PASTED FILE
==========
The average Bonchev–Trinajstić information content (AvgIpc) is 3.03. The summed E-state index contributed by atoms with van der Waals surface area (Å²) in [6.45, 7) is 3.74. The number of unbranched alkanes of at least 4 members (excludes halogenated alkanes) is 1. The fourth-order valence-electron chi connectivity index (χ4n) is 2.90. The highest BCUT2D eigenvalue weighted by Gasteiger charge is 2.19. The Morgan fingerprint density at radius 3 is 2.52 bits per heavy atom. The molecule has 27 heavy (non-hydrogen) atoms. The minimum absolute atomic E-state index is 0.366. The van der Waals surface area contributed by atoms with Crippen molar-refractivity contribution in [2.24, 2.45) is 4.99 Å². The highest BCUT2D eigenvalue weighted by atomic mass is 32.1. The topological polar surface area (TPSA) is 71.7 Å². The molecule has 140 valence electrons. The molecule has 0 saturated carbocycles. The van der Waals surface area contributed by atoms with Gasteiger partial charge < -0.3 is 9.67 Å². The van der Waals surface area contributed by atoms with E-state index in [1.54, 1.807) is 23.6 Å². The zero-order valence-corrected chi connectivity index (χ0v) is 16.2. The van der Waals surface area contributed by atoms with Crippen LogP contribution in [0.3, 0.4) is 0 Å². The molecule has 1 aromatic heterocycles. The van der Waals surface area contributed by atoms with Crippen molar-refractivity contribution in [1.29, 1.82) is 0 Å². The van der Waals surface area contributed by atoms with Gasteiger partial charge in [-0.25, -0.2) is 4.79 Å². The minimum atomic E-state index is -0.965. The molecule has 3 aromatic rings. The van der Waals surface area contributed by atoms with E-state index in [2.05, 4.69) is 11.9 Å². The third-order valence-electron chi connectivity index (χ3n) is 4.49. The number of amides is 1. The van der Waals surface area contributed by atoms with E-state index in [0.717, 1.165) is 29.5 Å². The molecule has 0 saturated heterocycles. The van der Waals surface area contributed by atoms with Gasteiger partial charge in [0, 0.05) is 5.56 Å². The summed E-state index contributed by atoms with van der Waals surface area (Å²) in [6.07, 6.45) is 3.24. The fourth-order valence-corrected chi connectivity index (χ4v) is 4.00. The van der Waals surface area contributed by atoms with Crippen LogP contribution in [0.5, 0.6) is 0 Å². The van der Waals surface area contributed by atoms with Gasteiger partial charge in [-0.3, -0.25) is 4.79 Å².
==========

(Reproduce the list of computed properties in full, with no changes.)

The average Bonchev–Trinajstić information content (AvgIpc) is 3.03. The summed E-state index contributed by atoms with van der Waals surface area (Å²) in [6.45, 7) is 3.74. The number of unbranched alkanes of at least 4 members (excludes halogenated alkanes) is 1. The fourth-order valence-electron chi connectivity index (χ4n) is 2.90. The highest BCUT2D eigenvalue weighted by Gasteiger charge is 2.19. The Morgan fingerprint density at radius 3 is 2.52 bits per heavy atom. The molecule has 27 heavy (non-hydrogen) atoms. The minimum absolute atomic E-state index is 0.366. The van der Waals surface area contributed by atoms with Crippen molar-refractivity contribution in [2.24, 2.45) is 4.99 Å². The highest BCUT2D eigenvalue weighted by atomic mass is 32.1. The topological polar surface area (TPSA) is 71.7 Å². The molecule has 140 valence electrons. The molecule has 0 saturated carbocycles. The van der Waals surface area contributed by atoms with Gasteiger partial charge < -0.3 is 9.67 Å². The van der Waals surface area contributed by atoms with E-state index in [1.54, 1.807) is 23.6 Å². The zero-order valence-corrected chi connectivity index (χ0v) is 16.2. The van der Waals surface area contributed by atoms with Crippen LogP contribution in [0.3, 0.4) is 0 Å². The molecule has 1 aromatic heterocycles. The van der Waals surface area contributed by atoms with Crippen molar-refractivity contribution in [1.29, 1.82) is 0 Å². The van der Waals surface area contributed by atoms with Gasteiger partial charge in [-0.25, -0.2) is 4.79 Å². The minimum atomic E-state index is -0.965. The molecule has 3 aromatic rings. The van der Waals surface area contributed by atoms with E-state index in [2.05, 4.69) is 11.9 Å². The third-order valence-electron chi connectivity index (χ3n) is 4.49. The number of amides is 1. The van der Waals surface area contributed by atoms with E-state index in [0.717, 1.165) is 29.5 Å². The molecule has 0 saturated heterocycles. The van der Waals surface area contributed by atoms with Gasteiger partial charge in [0, 0.05) is 5.56 Å². The summed E-state index contributed by atoms with van der Waals surface area (Å²) in [6.07, 6.45) is 3.24. The fourth-order valence-corrected chi connectivity index (χ4v) is 4.00. The van der Waals surface area contributed by atoms with Crippen LogP contribution in [0.5, 0.6) is 0 Å². The van der Waals surface area contributed by atoms with Gasteiger partial charge in [-0.3, -0.25) is 4.79 Å².